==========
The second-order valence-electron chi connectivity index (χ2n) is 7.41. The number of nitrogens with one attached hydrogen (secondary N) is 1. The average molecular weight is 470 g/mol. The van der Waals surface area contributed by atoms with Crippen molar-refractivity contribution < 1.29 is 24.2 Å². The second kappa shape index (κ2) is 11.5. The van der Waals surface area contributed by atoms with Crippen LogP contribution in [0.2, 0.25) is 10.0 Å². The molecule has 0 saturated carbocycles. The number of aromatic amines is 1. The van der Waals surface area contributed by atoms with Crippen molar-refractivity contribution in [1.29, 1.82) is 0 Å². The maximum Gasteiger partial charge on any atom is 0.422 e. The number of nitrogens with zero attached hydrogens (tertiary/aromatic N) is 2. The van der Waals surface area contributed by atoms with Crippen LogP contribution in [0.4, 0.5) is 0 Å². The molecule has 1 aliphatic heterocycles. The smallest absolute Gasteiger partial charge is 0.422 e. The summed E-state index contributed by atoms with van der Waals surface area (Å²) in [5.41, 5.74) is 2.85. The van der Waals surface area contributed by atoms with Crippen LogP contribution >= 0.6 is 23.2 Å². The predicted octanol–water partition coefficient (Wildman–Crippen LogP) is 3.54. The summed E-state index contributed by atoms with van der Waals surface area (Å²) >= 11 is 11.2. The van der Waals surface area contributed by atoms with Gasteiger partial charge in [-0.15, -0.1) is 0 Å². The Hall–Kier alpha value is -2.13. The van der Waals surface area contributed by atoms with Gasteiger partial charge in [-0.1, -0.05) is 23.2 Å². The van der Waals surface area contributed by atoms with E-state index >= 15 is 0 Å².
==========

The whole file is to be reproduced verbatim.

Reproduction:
The second-order valence-electron chi connectivity index (χ2n) is 7.41. The number of nitrogens with one attached hydrogen (secondary N) is 1. The average molecular weight is 470 g/mol. The van der Waals surface area contributed by atoms with Crippen molar-refractivity contribution < 1.29 is 24.2 Å². The second kappa shape index (κ2) is 11.5. The van der Waals surface area contributed by atoms with Crippen LogP contribution in [0.2, 0.25) is 10.0 Å². The molecule has 0 saturated carbocycles. The number of aromatic amines is 1. The van der Waals surface area contributed by atoms with Crippen molar-refractivity contribution in [1.29, 1.82) is 0 Å². The maximum Gasteiger partial charge on any atom is 0.422 e. The number of nitrogens with zero attached hydrogens (tertiary/aromatic N) is 2. The van der Waals surface area contributed by atoms with Crippen LogP contribution in [0.4, 0.5) is 0 Å². The molecule has 1 aliphatic heterocycles. The smallest absolute Gasteiger partial charge is 0.422 e. The summed E-state index contributed by atoms with van der Waals surface area (Å²) in [5.41, 5.74) is 2.85. The van der Waals surface area contributed by atoms with Crippen LogP contribution >= 0.6 is 23.2 Å². The predicted octanol–water partition coefficient (Wildman–Crippen LogP) is 3.54. The summed E-state index contributed by atoms with van der Waals surface area (Å²) >= 11 is 11.2. The van der Waals surface area contributed by atoms with Gasteiger partial charge in [-0.15, -0.1) is 0 Å². The Hall–Kier alpha value is -2.13. The van der Waals surface area contributed by atoms with Gasteiger partial charge in [-0.1, -0.05) is 23.2 Å². The van der Waals surface area contributed by atoms with E-state index >= 15 is 0 Å².